Active performance up slightly – but could have been better

Active equity managers mainly failed to beat passive strategies during a period when market conditions offered them the chance to display value, according to research.

The majority of actively managed funds and active ETFs globally were not able to beat their respective fund manager benchmarks between April 1, 2023, and March 31, 2024, according to analysis by LSEG Lipper.

ESG-related equity funds did worse than their conventional peers, with a loss of 3.77% versus a loss of 2.04% over the timeframe.

The period was fraught for markets, with factors such as geopolitical instability and China’s disappointing growth.

“With these facts in mind, the last 12 months can be seen as a time period in which active asset managers had the chance to deliver a high value-added compared to passive strategies by using cash as a risk buffer in times of market turmoil and investing in high beta stocks in an upswing of the market. In general, the results of this study show that active equity fund managers did not achieve this goal,” said Detlef Glow, head of Lipper Emea research, at LSEG, the London Stock Exchange Group.

Glow makes the comments in a report called ‘Relative Performance of Equity Funds as of March 31, 2024’.

However, he notes that the relative performance of the 14,000 actively managed funds (conventional and ESG-related) versus their fund manager benchmarks shows that 35% did outperform – and this figure is a slight improvement on the year-before number.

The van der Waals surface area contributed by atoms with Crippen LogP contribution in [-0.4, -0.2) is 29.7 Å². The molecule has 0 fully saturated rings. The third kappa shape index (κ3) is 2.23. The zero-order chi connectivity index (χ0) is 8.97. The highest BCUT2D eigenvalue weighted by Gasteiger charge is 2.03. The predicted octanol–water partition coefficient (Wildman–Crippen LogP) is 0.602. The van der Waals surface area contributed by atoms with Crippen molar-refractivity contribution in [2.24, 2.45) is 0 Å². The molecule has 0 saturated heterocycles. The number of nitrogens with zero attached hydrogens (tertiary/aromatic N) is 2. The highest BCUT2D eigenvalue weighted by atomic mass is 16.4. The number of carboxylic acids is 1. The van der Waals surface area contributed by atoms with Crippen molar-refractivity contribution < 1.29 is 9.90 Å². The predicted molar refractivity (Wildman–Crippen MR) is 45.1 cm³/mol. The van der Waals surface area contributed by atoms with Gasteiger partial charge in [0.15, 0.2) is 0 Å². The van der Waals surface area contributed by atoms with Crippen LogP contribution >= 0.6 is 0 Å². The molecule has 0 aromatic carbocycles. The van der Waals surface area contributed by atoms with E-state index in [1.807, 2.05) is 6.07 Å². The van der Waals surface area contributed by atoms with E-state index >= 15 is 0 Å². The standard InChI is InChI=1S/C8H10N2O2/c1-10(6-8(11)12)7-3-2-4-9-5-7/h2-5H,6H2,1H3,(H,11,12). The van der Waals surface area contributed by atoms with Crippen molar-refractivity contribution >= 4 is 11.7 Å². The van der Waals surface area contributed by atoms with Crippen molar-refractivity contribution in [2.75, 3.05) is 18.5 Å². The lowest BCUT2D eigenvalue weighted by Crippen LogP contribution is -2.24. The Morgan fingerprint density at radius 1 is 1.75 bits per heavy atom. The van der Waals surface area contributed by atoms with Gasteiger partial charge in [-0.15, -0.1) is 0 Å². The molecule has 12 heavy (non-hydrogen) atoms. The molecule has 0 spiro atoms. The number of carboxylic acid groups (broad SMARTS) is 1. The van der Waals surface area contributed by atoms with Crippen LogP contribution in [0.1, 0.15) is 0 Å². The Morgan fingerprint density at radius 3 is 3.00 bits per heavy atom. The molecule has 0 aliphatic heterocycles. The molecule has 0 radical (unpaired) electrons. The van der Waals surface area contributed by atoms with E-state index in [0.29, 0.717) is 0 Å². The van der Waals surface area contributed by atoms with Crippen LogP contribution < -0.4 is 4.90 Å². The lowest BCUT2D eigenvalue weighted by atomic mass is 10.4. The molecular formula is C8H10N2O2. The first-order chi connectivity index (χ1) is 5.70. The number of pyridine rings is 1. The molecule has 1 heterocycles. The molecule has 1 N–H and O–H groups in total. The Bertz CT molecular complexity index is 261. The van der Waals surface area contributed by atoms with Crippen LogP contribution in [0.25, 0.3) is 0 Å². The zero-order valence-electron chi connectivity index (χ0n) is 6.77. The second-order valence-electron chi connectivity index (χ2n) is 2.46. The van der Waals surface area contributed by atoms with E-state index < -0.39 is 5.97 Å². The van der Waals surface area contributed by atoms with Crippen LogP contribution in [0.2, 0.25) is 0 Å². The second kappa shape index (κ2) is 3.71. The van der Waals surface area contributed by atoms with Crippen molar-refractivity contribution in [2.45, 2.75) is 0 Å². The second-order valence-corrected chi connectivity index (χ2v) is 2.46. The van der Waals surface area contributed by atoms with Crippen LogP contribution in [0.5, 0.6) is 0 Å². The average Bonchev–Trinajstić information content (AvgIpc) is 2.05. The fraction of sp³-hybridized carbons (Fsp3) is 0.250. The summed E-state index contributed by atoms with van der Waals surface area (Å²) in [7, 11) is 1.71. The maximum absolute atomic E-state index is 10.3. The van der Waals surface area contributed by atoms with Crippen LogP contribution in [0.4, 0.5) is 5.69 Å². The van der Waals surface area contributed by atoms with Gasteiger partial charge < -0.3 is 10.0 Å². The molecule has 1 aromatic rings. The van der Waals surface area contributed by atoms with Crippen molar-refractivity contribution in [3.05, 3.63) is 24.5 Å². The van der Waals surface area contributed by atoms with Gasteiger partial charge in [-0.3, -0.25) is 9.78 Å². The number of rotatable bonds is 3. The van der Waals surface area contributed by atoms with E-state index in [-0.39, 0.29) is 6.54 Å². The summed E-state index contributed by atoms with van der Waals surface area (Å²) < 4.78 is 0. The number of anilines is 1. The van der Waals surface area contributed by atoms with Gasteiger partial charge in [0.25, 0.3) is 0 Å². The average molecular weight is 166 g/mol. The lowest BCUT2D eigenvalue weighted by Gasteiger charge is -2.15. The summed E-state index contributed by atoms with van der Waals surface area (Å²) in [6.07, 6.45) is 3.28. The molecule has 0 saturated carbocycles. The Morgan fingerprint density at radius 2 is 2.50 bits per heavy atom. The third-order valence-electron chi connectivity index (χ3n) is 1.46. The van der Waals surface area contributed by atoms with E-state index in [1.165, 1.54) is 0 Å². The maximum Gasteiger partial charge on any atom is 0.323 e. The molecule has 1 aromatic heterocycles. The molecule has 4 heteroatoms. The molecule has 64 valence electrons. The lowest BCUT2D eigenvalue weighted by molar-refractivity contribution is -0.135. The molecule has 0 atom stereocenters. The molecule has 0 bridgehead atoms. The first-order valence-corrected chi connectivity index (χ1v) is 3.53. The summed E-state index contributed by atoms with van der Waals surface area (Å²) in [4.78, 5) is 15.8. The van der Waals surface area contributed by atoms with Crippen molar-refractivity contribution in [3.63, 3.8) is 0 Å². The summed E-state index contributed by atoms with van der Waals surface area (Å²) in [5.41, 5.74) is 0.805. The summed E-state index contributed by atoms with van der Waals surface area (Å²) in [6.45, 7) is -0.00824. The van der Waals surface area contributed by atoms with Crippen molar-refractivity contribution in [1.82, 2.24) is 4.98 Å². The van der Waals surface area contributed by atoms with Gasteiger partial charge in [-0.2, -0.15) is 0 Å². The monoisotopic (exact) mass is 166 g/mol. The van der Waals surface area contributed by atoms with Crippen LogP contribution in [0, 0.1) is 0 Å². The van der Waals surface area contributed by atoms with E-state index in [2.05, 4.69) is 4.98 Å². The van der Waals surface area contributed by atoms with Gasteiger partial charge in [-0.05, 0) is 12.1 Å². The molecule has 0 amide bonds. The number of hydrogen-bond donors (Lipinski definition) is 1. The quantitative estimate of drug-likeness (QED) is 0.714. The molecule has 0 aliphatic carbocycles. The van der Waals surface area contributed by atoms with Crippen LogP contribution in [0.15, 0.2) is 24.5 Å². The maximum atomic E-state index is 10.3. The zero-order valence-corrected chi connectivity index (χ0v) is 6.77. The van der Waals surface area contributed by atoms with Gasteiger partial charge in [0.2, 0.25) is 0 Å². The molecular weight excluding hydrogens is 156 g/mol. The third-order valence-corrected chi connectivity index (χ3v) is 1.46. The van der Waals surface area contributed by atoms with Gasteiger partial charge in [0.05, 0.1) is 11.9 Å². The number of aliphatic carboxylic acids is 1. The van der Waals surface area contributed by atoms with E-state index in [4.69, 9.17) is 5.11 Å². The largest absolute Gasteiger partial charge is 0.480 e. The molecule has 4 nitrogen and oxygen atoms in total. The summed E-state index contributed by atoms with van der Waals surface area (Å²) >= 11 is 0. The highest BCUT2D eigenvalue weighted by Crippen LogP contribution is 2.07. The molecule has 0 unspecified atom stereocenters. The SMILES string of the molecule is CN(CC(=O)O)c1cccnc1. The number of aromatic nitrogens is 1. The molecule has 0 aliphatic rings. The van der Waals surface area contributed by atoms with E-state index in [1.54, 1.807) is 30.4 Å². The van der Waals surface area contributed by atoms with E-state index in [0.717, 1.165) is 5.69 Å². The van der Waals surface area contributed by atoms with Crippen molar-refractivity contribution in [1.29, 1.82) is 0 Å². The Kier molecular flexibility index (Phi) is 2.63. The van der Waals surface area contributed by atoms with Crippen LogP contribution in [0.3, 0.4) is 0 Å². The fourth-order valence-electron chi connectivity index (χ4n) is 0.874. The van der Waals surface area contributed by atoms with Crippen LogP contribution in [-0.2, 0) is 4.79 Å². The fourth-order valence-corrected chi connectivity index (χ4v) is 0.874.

The underperformance needs to be seen in light of fees and expenses paid by funds. Once the total expense ratios of the active funds were taken off, about one-third of underperformance was due to fees and expenses.

Calculated on another measure that compares performance with Lipper-assigned technical indicators, the difference in overall average relative performance of ESG-related equity funds versus their Lipper-assigned technical indicators was wider – at -5.13% – than for conventional funds (-3.29%).

A reason for low percentage of outperforming ESG-related funds is that these funds may use a conventional benchmark that includes stocks that the fund is unable to invest in due to exclusions, and this contains the risk of “wrong assumptions in market environments which favor companies/sectors/industries which are not eligible for ESG-related funds”, Glow said.

Technical indicators were used in cases such as where funds did not disclose their benchmarks. All funds were measured in dollars as they were drawn from all over the word.

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